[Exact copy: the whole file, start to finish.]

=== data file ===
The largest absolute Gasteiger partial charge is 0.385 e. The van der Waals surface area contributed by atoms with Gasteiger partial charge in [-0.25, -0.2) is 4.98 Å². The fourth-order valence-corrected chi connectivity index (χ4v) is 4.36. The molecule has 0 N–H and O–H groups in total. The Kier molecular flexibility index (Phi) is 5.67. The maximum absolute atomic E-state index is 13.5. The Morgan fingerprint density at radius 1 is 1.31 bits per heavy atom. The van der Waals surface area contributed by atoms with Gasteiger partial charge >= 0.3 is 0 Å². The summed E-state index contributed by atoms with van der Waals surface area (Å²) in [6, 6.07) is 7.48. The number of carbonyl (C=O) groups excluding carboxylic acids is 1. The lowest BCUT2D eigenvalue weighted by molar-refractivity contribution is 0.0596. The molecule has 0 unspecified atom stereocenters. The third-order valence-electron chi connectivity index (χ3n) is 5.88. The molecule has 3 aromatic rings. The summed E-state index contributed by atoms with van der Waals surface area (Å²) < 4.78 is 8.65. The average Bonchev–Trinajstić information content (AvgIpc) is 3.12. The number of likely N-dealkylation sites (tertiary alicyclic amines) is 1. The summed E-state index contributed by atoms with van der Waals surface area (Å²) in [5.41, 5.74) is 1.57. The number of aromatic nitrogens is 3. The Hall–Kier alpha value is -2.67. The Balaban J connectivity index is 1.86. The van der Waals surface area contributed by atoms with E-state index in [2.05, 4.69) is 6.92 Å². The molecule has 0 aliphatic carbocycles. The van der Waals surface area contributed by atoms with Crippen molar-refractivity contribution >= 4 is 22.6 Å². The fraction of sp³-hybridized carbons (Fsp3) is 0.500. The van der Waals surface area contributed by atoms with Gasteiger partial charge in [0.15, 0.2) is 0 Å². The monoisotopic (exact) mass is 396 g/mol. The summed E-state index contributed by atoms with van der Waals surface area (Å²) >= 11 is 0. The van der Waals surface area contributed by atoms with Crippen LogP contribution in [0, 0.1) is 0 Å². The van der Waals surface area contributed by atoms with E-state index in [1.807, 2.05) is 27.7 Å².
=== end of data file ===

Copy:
The largest absolute Gasteiger partial charge is 0.385 e. The van der Waals surface area contributed by atoms with Gasteiger partial charge in [-0.25, -0.2) is 4.98 Å². The fourth-order valence-corrected chi connectivity index (χ4v) is 4.36. The molecule has 0 N–H and O–H groups in total. The Kier molecular flexibility index (Phi) is 5.67. The maximum absolute atomic E-state index is 13.5. The Morgan fingerprint density at radius 1 is 1.31 bits per heavy atom. The van der Waals surface area contributed by atoms with Gasteiger partial charge >= 0.3 is 0 Å². The summed E-state index contributed by atoms with van der Waals surface area (Å²) in [6, 6.07) is 7.48. The number of carbonyl (C=O) groups excluding carboxylic acids is 1. The lowest BCUT2D eigenvalue weighted by molar-refractivity contribution is 0.0596. The molecule has 0 unspecified atom stereocenters. The third-order valence-electron chi connectivity index (χ3n) is 5.88. The molecule has 3 aromatic rings. The summed E-state index contributed by atoms with van der Waals surface area (Å²) < 4.78 is 8.65. The average Bonchev–Trinajstić information content (AvgIpc) is 3.12. The number of likely N-dealkylation sites (tertiary alicyclic amines) is 1. The summed E-state index contributed by atoms with van der Waals surface area (Å²) in [5.41, 5.74) is 1.57. The number of aromatic nitrogens is 3. The Hall–Kier alpha value is -2.67. The Balaban J connectivity index is 1.86. The van der Waals surface area contributed by atoms with E-state index in [2.05, 4.69) is 6.92 Å². The molecule has 0 aliphatic carbocycles. The van der Waals surface area contributed by atoms with Crippen molar-refractivity contribution >= 4 is 22.6 Å². The fraction of sp³-hybridized carbons (Fsp3) is 0.500. The van der Waals surface area contributed by atoms with Gasteiger partial charge in [0.15, 0.2) is 0 Å². The monoisotopic (exact) mass is 396 g/mol. The summed E-state index contributed by atoms with van der Waals surface area (Å²) >= 11 is 0. The van der Waals surface area contributed by atoms with Crippen LogP contribution in [0, 0.1) is 0 Å². The van der Waals surface area contributed by atoms with E-state index in [1.807, 2.05) is 27.7 Å².